A threat in the computer: The race implicit association test as a stereotype threat experience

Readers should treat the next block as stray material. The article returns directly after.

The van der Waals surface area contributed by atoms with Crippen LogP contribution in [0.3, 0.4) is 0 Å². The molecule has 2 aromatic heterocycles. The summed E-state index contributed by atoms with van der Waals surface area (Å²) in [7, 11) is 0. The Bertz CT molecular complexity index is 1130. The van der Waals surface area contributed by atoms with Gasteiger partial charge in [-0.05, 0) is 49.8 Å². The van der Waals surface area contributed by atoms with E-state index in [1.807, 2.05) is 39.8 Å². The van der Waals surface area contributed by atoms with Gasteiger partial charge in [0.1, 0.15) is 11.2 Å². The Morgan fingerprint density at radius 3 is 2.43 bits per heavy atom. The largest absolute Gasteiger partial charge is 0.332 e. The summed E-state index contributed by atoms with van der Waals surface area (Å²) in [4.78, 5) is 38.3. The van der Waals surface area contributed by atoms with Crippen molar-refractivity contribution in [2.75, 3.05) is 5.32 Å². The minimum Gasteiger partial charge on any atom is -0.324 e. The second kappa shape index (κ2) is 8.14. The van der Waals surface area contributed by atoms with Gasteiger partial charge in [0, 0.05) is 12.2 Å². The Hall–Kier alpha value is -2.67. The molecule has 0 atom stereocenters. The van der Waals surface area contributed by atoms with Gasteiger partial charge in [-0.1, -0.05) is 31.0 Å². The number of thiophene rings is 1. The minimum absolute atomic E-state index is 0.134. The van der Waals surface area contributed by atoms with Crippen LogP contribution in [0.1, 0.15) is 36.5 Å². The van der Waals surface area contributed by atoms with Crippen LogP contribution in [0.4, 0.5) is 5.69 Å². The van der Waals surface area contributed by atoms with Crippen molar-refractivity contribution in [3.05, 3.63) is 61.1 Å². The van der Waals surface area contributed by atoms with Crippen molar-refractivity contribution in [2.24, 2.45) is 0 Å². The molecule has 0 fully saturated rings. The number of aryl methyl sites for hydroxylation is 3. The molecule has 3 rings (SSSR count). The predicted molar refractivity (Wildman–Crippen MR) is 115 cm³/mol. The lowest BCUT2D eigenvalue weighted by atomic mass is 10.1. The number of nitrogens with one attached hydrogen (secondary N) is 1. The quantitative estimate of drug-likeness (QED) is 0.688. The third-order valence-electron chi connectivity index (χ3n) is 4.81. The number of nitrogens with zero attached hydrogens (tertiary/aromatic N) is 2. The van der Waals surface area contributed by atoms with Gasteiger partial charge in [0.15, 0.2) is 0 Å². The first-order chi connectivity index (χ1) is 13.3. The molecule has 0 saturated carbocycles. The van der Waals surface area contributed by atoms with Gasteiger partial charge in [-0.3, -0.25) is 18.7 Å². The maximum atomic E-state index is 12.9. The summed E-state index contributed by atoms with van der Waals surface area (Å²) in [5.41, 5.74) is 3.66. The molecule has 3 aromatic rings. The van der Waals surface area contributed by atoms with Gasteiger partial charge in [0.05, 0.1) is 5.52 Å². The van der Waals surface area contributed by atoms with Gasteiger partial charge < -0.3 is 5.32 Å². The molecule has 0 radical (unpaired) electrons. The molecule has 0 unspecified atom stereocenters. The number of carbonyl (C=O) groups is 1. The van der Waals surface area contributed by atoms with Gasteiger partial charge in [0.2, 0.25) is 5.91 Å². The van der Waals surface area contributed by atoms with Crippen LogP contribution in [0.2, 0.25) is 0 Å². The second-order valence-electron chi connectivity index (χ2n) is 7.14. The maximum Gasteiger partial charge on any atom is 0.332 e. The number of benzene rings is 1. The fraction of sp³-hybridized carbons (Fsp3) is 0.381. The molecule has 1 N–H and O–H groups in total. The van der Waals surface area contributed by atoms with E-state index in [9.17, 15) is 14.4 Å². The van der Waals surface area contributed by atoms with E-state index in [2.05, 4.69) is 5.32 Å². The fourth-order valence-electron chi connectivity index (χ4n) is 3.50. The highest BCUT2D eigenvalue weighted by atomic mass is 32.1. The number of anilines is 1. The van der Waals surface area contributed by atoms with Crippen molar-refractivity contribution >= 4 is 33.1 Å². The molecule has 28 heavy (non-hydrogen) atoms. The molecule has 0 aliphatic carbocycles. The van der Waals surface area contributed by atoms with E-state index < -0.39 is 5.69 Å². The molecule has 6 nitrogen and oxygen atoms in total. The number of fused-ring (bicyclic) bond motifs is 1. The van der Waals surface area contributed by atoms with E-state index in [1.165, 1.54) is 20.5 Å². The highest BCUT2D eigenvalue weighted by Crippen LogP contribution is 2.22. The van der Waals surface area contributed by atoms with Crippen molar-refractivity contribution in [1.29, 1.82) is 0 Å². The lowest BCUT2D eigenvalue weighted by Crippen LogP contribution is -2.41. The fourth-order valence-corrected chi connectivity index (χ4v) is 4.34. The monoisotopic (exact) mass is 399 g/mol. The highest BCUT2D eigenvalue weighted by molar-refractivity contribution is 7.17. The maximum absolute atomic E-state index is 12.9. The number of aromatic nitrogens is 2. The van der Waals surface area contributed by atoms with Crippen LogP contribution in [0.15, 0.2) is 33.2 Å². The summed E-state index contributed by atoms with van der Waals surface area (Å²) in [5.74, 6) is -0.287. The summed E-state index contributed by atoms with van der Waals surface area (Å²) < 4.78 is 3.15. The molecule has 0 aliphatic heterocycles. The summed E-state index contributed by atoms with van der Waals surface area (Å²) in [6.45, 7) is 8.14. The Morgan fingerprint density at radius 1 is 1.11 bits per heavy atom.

This study examined how White participants completion of an implicit measure of racial attitudes might actually present a risk of confirming the stereotype that Whites are racially biased. To test this notion, White undergraduates in Experiment 1 completed an implicit measure of race-based associations (the race Implicit Association Task (IAT); Greenwald, McGhee, & Schwartz, 1998) after being told nothing about the measure (control), that the measure indicated "racial bias" (high threat), or that responses to the measure reflected knowledge of, but not personal belief in, racial stereotypes (no threat). Results showed that performance was worst (i.e., most confirming of implicit racial associations) in the high threat condition and best in the no threat condition. Even performance in the control condition showed evidence of stereotypic race-based associations, indicating that the absence of stereotype threat did not completely eliminate traditional racial associations. Experiment 2 replicated these effects, but also showed that they were moderated by individual differences in motivation to control prejudiced responses. Specifically, IAT scores indicating stereotypical associations were higher under stereotype threat to the degree that individuals were concerned about appearing unbiased. Experiment 3 had White students complete the IAT under threat or no threat, but half the students were first allowed to affirm their commitment to being non-racist. When allowed to self-affirm, threat had no effect on IAT scores. Without affirmation, however, IAT scores were higher under high threat than no threat. Only those individuals motivated to control prejudiced responses, but not allowed to affirm commitment to non-racism showed higher IAT scores under high threat compared with no threat. These data show that Whites who are threatened by the possibility of seeming racist produce elevated IAT scores, that Whites motivated to control prejudice are ironically particularly vulnerable to this stereotype threat effect, and that opportunities to affirm ones commitment to non-racism attenuate this effect.